So what’s the answer? At the faculty meeting, he would focus exclusively on positive behavior, thanking those who have kept their grade books up to date and clarifying why this is essential for students who wish to take ownership of their learning. As for the slackers, Whitaker would recommend that the principal “take the issue directly to these few who behave inappropriately – not with ineffectual – criticism, but with firm enforcement of your expectations.” In this particular instance, he might suggest the principal ask any repeat offender to print his or her grades weekly and place the report in the principal’s mailbox. Importantly, the monkey – used metaphorically to represent the responsibility - is not shifted to the principal’s back; the teacher must ensure that he or she fulfills the obligation.

In this slim, quick read, Whitaker encourages leaders to continually ask three essential questions:

  1. Where is the monkey?
  2. Where should the monkey be?
  3. How do I shift the monkey to its proper place?

Likewise, he counsels leaders when seeking how to proceed to remember three paramount imperatives:

  1. Treat everyone well.
  2. Make decisions based on your best people.
  3. Protect your good people first. 

The obligation to live out the golden rule reflects Whitaker’s argument that the general spotlight should be on the positive, emphasizing the good work that is being accomplished. If a few of your teachers generally run late, don’t install a time clock for the entire faculty. Instead, explain why there is a need for punctuality and praise anonymously and publicly those who regularly arrive on time. Of course, top performers deserve recognition, which you can award privately, but they also desire autonomy, which you can grant confidently. Whitaker emphasizes the need to remember who’s in the majority – the good people – and how critical they are for the fulfillment of your institution’s mission and purpose.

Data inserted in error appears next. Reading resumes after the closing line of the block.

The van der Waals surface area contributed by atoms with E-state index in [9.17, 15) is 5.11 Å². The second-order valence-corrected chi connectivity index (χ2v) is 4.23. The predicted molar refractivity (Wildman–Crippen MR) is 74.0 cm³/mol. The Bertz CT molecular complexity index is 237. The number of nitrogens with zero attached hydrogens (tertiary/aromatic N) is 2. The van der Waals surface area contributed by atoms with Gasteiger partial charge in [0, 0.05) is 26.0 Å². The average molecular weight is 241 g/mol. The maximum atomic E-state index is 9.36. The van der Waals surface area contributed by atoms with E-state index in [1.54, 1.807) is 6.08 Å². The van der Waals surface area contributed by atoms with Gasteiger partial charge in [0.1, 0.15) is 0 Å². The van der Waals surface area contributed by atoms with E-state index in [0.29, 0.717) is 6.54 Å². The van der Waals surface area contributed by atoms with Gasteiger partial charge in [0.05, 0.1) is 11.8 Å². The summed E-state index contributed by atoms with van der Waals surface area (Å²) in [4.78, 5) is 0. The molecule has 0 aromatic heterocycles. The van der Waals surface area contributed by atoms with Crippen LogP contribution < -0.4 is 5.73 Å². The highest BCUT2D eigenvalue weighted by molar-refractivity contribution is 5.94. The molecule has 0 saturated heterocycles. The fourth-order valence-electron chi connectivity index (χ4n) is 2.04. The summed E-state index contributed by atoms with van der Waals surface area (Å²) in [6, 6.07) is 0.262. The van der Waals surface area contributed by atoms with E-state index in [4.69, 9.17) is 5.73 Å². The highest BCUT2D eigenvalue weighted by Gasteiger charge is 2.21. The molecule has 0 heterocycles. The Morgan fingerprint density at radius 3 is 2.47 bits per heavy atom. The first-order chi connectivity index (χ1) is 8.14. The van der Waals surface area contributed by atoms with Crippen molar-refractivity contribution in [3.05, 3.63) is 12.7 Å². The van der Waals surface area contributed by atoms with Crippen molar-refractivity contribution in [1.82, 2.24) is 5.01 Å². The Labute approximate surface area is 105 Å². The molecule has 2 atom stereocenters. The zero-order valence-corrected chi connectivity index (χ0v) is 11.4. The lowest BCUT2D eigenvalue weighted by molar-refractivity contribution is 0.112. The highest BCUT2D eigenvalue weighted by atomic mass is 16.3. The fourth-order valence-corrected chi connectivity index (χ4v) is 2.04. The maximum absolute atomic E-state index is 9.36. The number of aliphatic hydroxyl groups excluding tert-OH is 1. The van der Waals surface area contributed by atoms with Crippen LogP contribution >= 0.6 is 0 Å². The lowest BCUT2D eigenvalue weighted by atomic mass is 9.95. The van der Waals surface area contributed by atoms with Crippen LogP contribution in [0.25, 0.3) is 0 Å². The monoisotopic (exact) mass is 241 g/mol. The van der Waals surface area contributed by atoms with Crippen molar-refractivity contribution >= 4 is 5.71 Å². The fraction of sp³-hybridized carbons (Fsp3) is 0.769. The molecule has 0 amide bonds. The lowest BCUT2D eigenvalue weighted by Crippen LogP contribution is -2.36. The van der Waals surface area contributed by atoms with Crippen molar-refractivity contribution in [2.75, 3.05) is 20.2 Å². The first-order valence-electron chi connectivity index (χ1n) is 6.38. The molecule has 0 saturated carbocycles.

His last injunction to leaders to protect their good people first involves making it clear that placing monkeys in the right place is the leader’s responsibility, not theirs. Dedicated professionals often raise their hands first when assistance is needed. Whitaker encourages leaders to give those people occasional permission not to volunteer. Shift that monkey to shoulders that are rarely burdened. Your loyal, hard workers will know that you are looking out for them, and it will offer you the opportunity to assess the performance of those who rarely take up the slack and perhaps to help them build their capacity to assist the organization. As Whitaker explains, “Your people are not equal; they excel in different areas and should be treated accordingly. It’s OK to give preferential treatment to your superstars, as long as you give everyone else an opportunity to improve and shine.”

As Whitaker acknowledges, you can’t escape the zoo: monkeys are here to stay. But if you want to ensure that your teachers work in a positive, productive environment, it’s critical to make sure that individuals carry their responsibilities and only their responsibilities. Are you working to ensure that there’s no monkey business going on in your school?